Seeking Relief, but Stuck Between a Rock and a Hard Place

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by BioNews Staff |

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I often feel like I'm between a rock and a hard place. (Photo by Jean Mellano)

Why do I feel stuck?

As my Parkinson’s disease (PD) symptoms worsen, my desperation to find relief increases. I constantly tell myself that if my symptoms don’t progress from where they are now, I can handle my dealt cards. However, I feel my ability to stay strong will be increasingly challenged as time goes on.

Between a rock and a hard place

The idiom “between a rock and a hard place” is an American manifestation of a phrase found in ancient Greek mythology. In Homer’s “Odyssey,” Odysseus must pass between Charybdis, a treacherous whirlpool, and Scylla, a man-eating monster on a cliff. My situation is not as dire as facing Charybdis or Scylla. However, at times, I do feel that way.

When I consider my potential supplements, I feel stuck between a rock and a hard place. I am so overwhelmed with all the treatment and “cure” options (medical as well as naturally occurring) available for PD. They come to me via emails from well-intentioned friends, social media, and postings to my PD columns and blogs.

Although I continue to do the holistic things within my control to battle this disease (mainly gluten-free and vegan diets as well as regularly exercising, reducing stress levels, and getting plentiful sleep), I don’t think these actions alone are enough to battle this disease.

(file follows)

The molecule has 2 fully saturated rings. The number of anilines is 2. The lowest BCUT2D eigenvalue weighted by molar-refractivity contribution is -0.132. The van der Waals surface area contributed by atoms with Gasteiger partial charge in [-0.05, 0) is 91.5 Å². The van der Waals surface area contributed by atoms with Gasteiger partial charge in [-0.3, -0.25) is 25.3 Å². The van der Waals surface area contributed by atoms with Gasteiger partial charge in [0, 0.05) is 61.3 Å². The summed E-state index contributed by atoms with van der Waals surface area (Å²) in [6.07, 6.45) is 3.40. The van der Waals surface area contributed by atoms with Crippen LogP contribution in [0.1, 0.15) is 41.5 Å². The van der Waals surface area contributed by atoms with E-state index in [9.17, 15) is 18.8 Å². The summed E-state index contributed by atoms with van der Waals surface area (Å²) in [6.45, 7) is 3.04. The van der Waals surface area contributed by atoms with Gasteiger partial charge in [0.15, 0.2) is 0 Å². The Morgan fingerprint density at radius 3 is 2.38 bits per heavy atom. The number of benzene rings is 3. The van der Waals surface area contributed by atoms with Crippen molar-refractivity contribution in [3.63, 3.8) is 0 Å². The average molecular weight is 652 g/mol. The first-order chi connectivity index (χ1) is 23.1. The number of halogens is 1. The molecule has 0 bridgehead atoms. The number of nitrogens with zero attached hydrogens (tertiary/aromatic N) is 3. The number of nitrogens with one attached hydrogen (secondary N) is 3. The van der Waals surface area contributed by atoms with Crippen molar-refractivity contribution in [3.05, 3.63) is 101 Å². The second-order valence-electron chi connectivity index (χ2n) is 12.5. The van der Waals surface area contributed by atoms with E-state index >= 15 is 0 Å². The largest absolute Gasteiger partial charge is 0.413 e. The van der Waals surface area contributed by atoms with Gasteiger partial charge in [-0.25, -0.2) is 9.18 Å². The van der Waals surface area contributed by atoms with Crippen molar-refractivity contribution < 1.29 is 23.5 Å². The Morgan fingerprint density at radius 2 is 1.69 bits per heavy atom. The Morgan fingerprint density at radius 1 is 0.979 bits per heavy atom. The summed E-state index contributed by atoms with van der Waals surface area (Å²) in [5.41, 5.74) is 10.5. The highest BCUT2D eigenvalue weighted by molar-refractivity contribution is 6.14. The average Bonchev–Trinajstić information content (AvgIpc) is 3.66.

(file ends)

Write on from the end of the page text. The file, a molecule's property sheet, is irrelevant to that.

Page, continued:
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Taking prescription medications (my Scylla) goes against my grain. I also do not want to load up on vitamins and herbs (my Charybdis) since I feel these supplements end up passing right through me without having any impact on my symptoms. They drain my wallet, and I end up hopelessly wishing each item will be my miracle remedy. I’ve intended to avoid medications and other forms of treatment by continuing with my current diet and exercise regimen. However, this no longer appears to be an option.

What about medications?

While I do use Sinemet (carbidopa-levodopa) and Neupro (rotigotine), I am concerned about the long-term effects of these medicines on my body. I am also not a fan of Big Pharma remedies. I do not believe it is in the best interests of pharmaceutical companies to find a cure for PD because their monthly revenue streams would collapse if patients no longer needed to take daily medications to keep symptoms at bay.

Even with a prescription drug plan, medication costs are astronomical. Although some pharmaceutical companies may offer aid to help cover the cost of their medications, it is often short-term help. In September, a Sinemet shortage happened in the United Kingdom and other countries, which added to the stress of prescription medication reliance.

‘Naturally occurring’ remedies?

Many have jumped on cure bandwagons, giving so many of us suffering individuals false hope. I believe most of these claims are from shysters and snake oil salespeople without scruples or compassion. These companies and individuals post such convincing testimonials about how some obscure herbal remedy or supplement has cured their PD. These frequently appear on my PD blogs and articles.

I have also read articles that I believe come from valid sources concerning the efficacy of the following treatments:

I tried each of the above individually, and none has resulted in any discernible symptom relief.

There are so many challenges when trying to decide on “naturally occurring” supplements to take. Should it be taken orally? If so, in capsule or liquid form? What about intravenous? Which brand to choose? All may not have good quality control, so who do I trust? Such is the dilemma one faces when choosing the “naturally occurring” path.